An easy way to buy healthy, cost-conscious food

Start (or reset) a healthy diet.

Dark background with brightly colored foods such as tomatoes, oranges, mushrooms, cheese, eggs, celery, watermelon, salmonIf you’ve neglected your commitment to eating healthy, three months into the year is a good time to recalculate. And if you’re leaving your home base or school soon to find groceries for yourself (plus or minus your roommate), this is a great time to learn about healthy, low-cost options for your grocery list.

Basic: Weekly Shop

A healthy diet is one rich in vegetables, fruits, legumes (beans or lentils), whole grains, nuts, seeds, lean protein, and low-fat dairy. Trying to fill your cart with all these goodies can be overwhelming. But think about it from two perspectives.

“Get two different colored fruits, two vegetables, and two lean proteins: fresh fish, frozen fish, canned fish, and poultry,” says Nancy Oliveira, registered dietitian and administrator. , lean turkey, or plant-based options.” Director of Nutrition and Wellness Services at Harvard University’s Brigham and Women’s Hospital.

Oliveira also recommends getting two foods in each of these categories on your weekly shopping trips.

  • Plant proteins such as canned or dried beans, tofu, tempeh, veggie burgers, unsalted nuts and seeds
  • Whole grains such as whole grain bread, whole grain pasta, brown or black rice, quinoa and farro
  • Dairy or non-dairy products such as fat-free Greek yogurt or cheese.

Try adding a healthy treat or snack or two like hummus or dried apricots.

Should I choose organic food?

Organic produce is grown without the use of synthetic fertilizers and pesticides associated with many health issues. Scientists in the United States debate whether foods grown with organic fertilizers (such as animal waste) are safe for health, but other countries, including European Union countries, are still using them in the United States. We are banning or phasing out synthetic pesticides.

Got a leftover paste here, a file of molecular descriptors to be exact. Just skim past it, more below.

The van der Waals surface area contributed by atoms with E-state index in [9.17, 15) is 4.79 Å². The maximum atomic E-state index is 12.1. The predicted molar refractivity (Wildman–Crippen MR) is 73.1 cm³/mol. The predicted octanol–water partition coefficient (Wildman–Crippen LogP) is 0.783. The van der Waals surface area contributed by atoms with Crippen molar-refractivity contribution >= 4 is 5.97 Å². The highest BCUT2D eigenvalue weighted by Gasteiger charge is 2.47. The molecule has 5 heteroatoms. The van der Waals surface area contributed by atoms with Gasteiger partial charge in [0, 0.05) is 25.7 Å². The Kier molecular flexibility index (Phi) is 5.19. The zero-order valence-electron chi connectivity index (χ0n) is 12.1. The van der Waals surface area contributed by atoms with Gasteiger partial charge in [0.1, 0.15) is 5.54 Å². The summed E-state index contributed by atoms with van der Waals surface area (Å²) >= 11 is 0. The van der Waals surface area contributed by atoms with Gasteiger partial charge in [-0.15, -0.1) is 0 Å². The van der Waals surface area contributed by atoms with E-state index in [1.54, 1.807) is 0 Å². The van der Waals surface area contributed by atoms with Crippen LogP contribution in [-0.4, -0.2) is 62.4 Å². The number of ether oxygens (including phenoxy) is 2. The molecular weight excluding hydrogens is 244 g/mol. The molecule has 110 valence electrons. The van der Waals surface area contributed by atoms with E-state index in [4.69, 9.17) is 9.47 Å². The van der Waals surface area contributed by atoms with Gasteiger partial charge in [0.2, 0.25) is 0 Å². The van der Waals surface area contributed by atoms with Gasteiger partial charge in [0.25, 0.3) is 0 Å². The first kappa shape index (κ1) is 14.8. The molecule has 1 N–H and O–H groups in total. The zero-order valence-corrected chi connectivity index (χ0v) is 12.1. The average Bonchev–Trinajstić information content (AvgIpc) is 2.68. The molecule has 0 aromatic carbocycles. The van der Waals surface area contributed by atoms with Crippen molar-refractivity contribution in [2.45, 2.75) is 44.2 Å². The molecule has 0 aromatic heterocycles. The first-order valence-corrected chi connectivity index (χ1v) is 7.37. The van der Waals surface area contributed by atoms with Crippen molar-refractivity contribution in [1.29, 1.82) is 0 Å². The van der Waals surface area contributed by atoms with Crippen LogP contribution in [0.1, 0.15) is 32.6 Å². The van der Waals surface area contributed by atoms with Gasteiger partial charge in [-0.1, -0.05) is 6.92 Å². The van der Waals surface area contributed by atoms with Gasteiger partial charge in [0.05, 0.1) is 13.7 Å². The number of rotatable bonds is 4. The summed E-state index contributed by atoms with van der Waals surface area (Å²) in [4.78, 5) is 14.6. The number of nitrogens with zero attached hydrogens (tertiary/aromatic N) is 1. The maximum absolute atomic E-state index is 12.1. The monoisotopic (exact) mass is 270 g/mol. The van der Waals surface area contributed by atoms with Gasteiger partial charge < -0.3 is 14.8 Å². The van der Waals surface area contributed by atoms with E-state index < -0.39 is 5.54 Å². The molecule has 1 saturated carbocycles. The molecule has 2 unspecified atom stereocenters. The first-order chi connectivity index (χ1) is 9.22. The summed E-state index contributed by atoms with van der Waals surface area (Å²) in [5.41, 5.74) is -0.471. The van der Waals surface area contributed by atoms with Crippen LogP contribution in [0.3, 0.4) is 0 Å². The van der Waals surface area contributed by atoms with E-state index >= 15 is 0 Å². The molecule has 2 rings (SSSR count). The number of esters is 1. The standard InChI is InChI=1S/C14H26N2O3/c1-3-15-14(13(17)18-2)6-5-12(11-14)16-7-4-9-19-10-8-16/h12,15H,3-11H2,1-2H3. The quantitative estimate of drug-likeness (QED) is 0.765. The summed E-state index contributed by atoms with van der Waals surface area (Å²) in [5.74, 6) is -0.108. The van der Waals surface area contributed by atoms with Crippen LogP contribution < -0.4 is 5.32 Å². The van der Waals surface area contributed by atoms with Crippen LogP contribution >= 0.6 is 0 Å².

That doesn’t mean everything you buy has to be organic. They tend to absorb more chemicals than thick-skinned ones.

The Environmental Working Group produces an annual list to help shoppers avoid pesticide-heavy produce, and another list that highlights the least contaminated produce.

Purchasing cost-conscious perishables and staples

Healthy foods, especially organic produce, have a reputation for being expensive. Shop with a little comparison and save money at the grocery store by following Oliveira’s tips.

  • Shop at smaller stores with fewer options.
  • Never enter a store hungry as you may end up buying more than you normally would.
  • Carry a shopping list and stick to it.
  • Go directly to the passage you need. Avoid browsing elsewhere that may lead to extra purchases.
  • Be flexible, have several options within your food category, and pick out deals.
  • Always check the day-ahead produce cart for fresh, whole-edible produce at 50% to 75% off regular prices.
  • Buying unseasoned canned or frozen whole foods such as vegetables, poultry, and fish (salmon, sardines, tuna) is often cheaper than fresh.
  • Wait for the sale of healthy, non-perishable staples such as quinoa, brown rice, whole-grain pasta, and high-fiber cereals.
  • Please use coupons and coupon apps.

Healthy snacks within reach

Move away from simple grab-and-go snacks, which are typically processed foods. They often contain unhealthy ingredients and encourage overeating. Instead, Oliveira suggests keeping healthy snacks on hand, such as:

  • unsalted mixed nuts
  • string cheese
  • grapes and berries (rinse before serving)
  • Clementines, bananas, or other fruits that don’t need to be washed
  • nut butter or hummus cake
  • fat free greek yogurt
  • Peeled hard-boiled eggs.

“To save money, buy certain foods in bulk whenever possible, such as 8-ounce cheese bars, and slice them into small cubes and store them in an airtight container in the refrigerator,” says Oliveira. .

Crowdsourced shopping tips and savings

Don’t be shy about asking for shopping tips from friends and family who have already developed shortcuts, and grocery store staff who can offer insider advice.

You can also ask the app for help. Oliveira recommends two of his favourites.

  • Mealime is a meal planning app with simple, healthy, plant-based recipes that automatically create a shopping list for your ingredients.
  • List Ease creates a list of grocery stores. You can search for items to add them, or scan barcodes to add them to your list.

“If you don’t want to use an app, jot down notes after a quick inventory of your pantry or fridge, or text yourself every time you remember something you need,” Oliveira advises. “With a little practice, you’ll quickly find the system that works best for you.”

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